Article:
Saturday, January 30, 2010

7 Days to 95% Kill Rate of Varroa Mites

Below is an article forwarded by my bee club regarding a new 7 day formic acid gel treatment which gives 95% control of Varroa Mites. It looks like it'll be available in the spring. Yahoo!!!

PRESS RELEASE, January 26, 2010

A New Formic Acid Tool in the Varroa Mite Battle NOD Apiary Products Ltd., Frankford, Ontario, has developed a new, versatile form of treatment for the varroa mite in honey bee colonies. This treatment is called Mite-Away Quick-Strips™ (MAQS) and uses Formic Acid as the active ingredient. Formic acid is found naturally in honey and in the environment, so is considered an organic treatment. There are no residue issues in the honey or in the wax.

Easy to use and versatile, MAQS is only a 7 day treatment and requires no extra equipment.

MAQS is placed in the brood area of the hive, between the brood chambers. It uses the heat from within the hive to fumigate rather than the outside daytime temperature. This gives the treatment more direct action in the brood, therefore resulting in 95% mite kill both of the adult mites and the mites under the capped brood. The spent MAQS strips are biodegradable, the bees will remove them from the hive, or the strips can be removed and composted or thrown away. This is a definite step forward in varroa mite treatment. This product was tested in 2009 in Ontario, Hawaii, France, Texas and Florida with positive results.

The beekeepers of Hawaii obtained a Special Local Needs pesticide registration. Varroa have arrived only recently in Hawaii and due to the large number of queen breeders, soft chemical treatments, like formic acid are the preferred method of varroa control. The Hawaii Department of Agriculture purchased the product for their beekeepers and distributed it in late 2009. MAQS is proving to be a success and beekeepers are happy with the results. It is hopeful that most of Canada and the US will be able to use MAQS in time for spring treatment this year.

David VanderDussen, NOD’s CEO will give a Power Point presentation about the Mite-Away Quick Strips™ on Monday, February 8, 2010, 7:00 p.m. at the Fairfield Marriott Hotel, 407 N. Front St., Belleville, located directly off Hwy 401. Take the Highway 62 South exit. This meeting is hosted by the Quinte Beekeepers’ Association. For more information please call 613-398-8422 or email Everyone is welcome.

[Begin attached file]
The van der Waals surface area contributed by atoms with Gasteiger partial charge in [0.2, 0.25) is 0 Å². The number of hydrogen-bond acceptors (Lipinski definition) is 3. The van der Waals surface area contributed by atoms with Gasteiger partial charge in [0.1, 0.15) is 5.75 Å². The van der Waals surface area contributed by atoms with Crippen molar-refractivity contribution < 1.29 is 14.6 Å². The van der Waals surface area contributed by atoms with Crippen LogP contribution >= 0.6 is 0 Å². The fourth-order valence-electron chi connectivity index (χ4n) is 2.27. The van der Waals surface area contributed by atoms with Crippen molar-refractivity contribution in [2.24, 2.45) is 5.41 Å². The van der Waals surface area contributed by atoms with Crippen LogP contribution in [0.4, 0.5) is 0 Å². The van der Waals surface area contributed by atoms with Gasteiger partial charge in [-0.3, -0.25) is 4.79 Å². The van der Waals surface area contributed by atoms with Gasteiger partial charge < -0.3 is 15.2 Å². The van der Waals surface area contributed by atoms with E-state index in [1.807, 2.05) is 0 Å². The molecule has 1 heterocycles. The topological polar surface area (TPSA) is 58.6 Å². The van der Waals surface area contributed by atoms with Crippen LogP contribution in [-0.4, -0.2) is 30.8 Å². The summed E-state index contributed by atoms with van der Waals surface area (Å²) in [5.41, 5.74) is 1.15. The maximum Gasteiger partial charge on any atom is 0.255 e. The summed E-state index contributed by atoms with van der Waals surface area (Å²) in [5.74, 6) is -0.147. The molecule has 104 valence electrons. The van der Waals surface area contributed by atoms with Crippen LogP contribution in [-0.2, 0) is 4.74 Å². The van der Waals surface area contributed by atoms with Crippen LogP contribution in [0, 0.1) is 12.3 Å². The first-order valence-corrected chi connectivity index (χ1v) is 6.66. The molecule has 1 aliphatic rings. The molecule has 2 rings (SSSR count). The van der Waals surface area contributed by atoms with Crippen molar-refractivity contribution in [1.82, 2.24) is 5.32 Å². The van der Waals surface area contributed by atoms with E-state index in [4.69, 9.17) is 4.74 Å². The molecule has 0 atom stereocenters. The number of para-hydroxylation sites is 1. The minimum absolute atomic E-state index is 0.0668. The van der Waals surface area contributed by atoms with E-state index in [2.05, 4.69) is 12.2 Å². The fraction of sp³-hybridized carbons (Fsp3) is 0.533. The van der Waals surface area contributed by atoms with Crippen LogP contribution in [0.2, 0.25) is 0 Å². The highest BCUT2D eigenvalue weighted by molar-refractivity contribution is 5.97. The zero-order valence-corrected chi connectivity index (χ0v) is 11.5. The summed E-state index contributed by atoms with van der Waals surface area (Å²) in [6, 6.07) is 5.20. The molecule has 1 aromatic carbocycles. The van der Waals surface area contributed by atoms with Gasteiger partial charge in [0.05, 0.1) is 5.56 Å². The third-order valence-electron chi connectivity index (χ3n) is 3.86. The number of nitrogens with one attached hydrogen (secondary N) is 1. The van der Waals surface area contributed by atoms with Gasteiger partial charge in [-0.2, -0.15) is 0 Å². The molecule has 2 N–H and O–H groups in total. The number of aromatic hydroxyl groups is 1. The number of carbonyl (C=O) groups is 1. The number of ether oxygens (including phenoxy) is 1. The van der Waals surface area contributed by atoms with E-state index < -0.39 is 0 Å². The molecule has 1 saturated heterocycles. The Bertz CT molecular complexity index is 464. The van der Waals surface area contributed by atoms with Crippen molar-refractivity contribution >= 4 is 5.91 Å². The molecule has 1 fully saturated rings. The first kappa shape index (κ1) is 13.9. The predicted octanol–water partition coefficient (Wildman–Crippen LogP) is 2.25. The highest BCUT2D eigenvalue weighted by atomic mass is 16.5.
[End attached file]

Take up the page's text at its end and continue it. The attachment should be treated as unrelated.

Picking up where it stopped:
Read more about the release of this product on NOD's website at:

Wednesday, January 27, 2010

The Latest Research: Affects of Monoculture on Bees

Usually I write the story but since this one is already posted on-line I thought it'd be more effective to bring it to your attention and link to it.

The article on the BBC News, UK web site talks about how scientists are discovering that bees' immune systems don't do well when they forage from just a single pollen source. They need diversity.

It makes sense. We know that our health is usually better when we consume a variety of foods - it's part of good nutrition.

Anyway, here's the article.

What are your impressions? In North America especially we've gone monoculture crazy.... Can you imagine what it would take for us to switch and diversify?

In my area, southwestern Ontario, most farmers are sowing corn to make ethanol and bees don't forage that corn - so all those fields that used to have other types of pollen plants are now put to corn.

Tuesday, January 26, 2010

Beauty Treatment: Rich Milk & Honey Body Mask

Rich Milk & Honey Body Mask


½ cup Warmed unpasteurized Ontario Honey
¼ cup Cream or Half and Half
1 raw egg
4 Vitamin E Caplets
20 drops Vanilla Extract (Optional)
20 drops Sweet Orange Essential Oil (Optional

The honey, cream and eggs in this recipe are rich in vitamins, protein and minerals. The Vanilla and Sweet Orange provide an exquisite rich aroma to this body mask


Warm the honey by placing it in a heat proof glass in a pot of boiled water or heat for a few seconds in the microwave. Add the other ingredients and mix well. Snip the vitamin E caplets and squeeze out the oil. Mix well. Apply to your whole body with a paint brush. Use a sheet (which can be washed later) to cover yourself and relax 30 minutes while the body mask dries. Shower to remove the mask and pat dry with a towel.

(Confession: This one is so good, I drank half of it before I used it. Mmmm delicious!).

Saturday, January 23, 2010

Celebrating Rev. L. L. Langstroth 1810 to 1895

If you've hovered around the topic of beekeeping it won't be long until you hear this man's name: The Reverend Lorenzo Lorraine Langstroth.

He was born two hundred years ago in Pennsylvania, P.A., USA. He is recognized for designing and creating the hive boxes that we use today all over the world. That's why the deep and medium hive boxes are referred to as Langstroth hives.

He took up beekeeping mostly to distract himself from the dog days of depression that he suffered from time to time.

Mr. Langstroth is often also credited with the discovery of the bee space, that precise 1 cm measurement (3/8 of an inch) that bees like to have around the edges of their combs and the top of the hive.
Actually, the bee space had already been previously reported on in Europe at the time and bee boxes were already being invented but what Langstroth did was come up with the concept of the top opening hive and that was totally new.

Keeping bees in boxes or containers was not new. At that time bees were kept in skeps, bee gum trees and various types of boxes.